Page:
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European Parliament tighten anti-tobacco laws aimed at young smokers

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Euro MPs have voted to tighten tobacco regulations aimed at putting young people off smoking, but some measures do not go as far as originally planned - reports BBC.

They rejected a European Commission proposal to treat electronic cigarettes as medicinal products - a move that would have restricted sales.

They backed a ban on cigarette flavourings - but with a five-year delay in the case of menthol.

Slim cigarettes will not be banned. EU ministers must now consider the plans.

Among other measures, MEPs voted on Tuesday to put health warnings on 65% of each cigarette pack, as opposed to the proposed 75%.

The current requirement for health warnings is for 30% minimum coverage on one side and 40% on the other.

Packs of 10 cigarettes, considered popular among younger smokers, will also be banned.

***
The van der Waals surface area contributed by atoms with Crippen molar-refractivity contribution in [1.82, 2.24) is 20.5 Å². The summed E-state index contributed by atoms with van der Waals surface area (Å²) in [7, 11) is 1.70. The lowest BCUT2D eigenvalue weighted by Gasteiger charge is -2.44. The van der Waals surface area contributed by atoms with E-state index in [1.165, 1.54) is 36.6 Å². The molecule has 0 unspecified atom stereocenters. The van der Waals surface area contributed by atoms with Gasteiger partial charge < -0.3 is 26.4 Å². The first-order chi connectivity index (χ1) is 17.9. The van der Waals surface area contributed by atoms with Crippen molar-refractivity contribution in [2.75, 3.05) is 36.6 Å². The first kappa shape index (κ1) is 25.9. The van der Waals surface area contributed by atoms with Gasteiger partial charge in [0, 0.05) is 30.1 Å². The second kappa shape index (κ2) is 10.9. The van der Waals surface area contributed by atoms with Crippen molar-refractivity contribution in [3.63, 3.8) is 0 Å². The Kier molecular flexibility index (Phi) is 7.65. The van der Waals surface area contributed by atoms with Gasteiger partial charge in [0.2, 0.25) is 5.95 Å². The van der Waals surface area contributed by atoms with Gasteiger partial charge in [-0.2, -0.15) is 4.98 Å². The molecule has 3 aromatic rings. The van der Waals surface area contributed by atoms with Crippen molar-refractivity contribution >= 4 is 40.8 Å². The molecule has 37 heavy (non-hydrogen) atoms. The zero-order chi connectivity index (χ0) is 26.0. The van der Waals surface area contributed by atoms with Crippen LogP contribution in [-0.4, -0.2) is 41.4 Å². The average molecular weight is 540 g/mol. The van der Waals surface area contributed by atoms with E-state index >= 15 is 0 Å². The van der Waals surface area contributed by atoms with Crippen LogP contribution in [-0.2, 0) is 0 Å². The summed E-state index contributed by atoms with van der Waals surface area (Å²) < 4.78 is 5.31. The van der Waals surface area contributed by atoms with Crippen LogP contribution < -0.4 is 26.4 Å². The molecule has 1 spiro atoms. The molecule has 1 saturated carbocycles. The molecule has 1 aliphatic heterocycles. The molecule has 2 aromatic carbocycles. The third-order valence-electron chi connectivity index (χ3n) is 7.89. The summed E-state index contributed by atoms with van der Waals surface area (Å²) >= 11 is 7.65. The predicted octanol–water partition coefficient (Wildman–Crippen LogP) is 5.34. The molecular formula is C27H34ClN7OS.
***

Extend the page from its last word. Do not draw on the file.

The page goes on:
Fourteen EU states already have 20 as the minimum, four stipulate a minimum of 19, and in the UK and Italy the minimum is 10.

Smaller than normal packs of roll-your-own tobacco will still be allowed under the new rules.

It was the European Parliament's first reading of a draft tobacco directive which could become law in 2014. It would then take two more years to become law in each of the 28 EU member states.

There has been intense lobbying of MEPs by the tobacco industry and health campaigners.

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Reporter: Sz. Cs.
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